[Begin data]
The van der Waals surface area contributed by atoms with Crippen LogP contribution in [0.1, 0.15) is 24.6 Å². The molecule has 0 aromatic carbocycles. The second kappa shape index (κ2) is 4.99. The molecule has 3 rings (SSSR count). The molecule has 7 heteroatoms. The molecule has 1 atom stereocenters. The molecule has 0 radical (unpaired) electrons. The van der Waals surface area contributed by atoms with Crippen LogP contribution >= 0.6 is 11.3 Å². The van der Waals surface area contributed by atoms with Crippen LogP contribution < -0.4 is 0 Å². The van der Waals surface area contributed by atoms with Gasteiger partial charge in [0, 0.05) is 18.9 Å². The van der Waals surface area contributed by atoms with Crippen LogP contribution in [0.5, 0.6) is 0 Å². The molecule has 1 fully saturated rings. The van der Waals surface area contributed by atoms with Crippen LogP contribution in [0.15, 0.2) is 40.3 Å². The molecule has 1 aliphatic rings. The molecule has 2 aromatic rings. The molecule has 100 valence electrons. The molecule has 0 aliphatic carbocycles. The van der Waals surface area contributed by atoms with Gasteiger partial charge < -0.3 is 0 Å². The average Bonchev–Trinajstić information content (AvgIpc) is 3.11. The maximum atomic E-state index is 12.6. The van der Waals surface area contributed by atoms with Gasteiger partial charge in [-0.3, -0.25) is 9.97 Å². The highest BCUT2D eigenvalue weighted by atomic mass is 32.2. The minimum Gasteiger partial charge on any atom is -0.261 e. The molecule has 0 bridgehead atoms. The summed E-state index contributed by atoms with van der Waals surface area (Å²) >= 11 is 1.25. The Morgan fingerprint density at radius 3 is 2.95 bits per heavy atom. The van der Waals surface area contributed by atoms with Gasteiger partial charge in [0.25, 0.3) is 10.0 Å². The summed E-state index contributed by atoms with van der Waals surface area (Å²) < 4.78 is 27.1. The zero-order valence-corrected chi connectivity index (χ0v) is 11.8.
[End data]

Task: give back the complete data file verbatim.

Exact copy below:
The van der Waals surface area contributed by atoms with Crippen LogP contribution in [0.1, 0.15) is 24.6 Å². The molecule has 0 aromatic carbocycles. The second kappa shape index (κ2) is 4.99. The molecule has 3 rings (SSSR count). The molecule has 7 heteroatoms. The molecule has 1 atom stereocenters. The molecule has 0 radical (unpaired) electrons. The van der Waals surface area contributed by atoms with Crippen LogP contribution >= 0.6 is 11.3 Å². The van der Waals surface area contributed by atoms with Crippen LogP contribution < -0.4 is 0 Å². The van der Waals surface area contributed by atoms with Gasteiger partial charge in [0, 0.05) is 18.9 Å². The van der Waals surface area contributed by atoms with Crippen LogP contribution in [0.5, 0.6) is 0 Å². The molecule has 1 fully saturated rings. The van der Waals surface area contributed by atoms with Crippen LogP contribution in [0.15, 0.2) is 40.3 Å². The molecule has 1 aliphatic rings. The molecule has 2 aromatic rings. The molecule has 100 valence electrons. The molecule has 0 aliphatic carbocycles. The van der Waals surface area contributed by atoms with Gasteiger partial charge < -0.3 is 0 Å². The average Bonchev–Trinajstić information content (AvgIpc) is 3.11. The maximum atomic E-state index is 12.6. The van der Waals surface area contributed by atoms with Gasteiger partial charge in [-0.3, -0.25) is 9.97 Å². The highest BCUT2D eigenvalue weighted by atomic mass is 32.2. The minimum Gasteiger partial charge on any atom is -0.261 e. The molecule has 0 bridgehead atoms. The summed E-state index contributed by atoms with van der Waals surface area (Å²) >= 11 is 1.25. The Morgan fingerprint density at radius 3 is 2.95 bits per heavy atom. The van der Waals surface area contributed by atoms with Gasteiger partial charge in [0.25, 0.3) is 10.0 Å². The summed E-state index contributed by atoms with van der Waals surface area (Å²) < 4.78 is 27.1. The zero-order valence-corrected chi connectivity index (χ0v) is 11.8.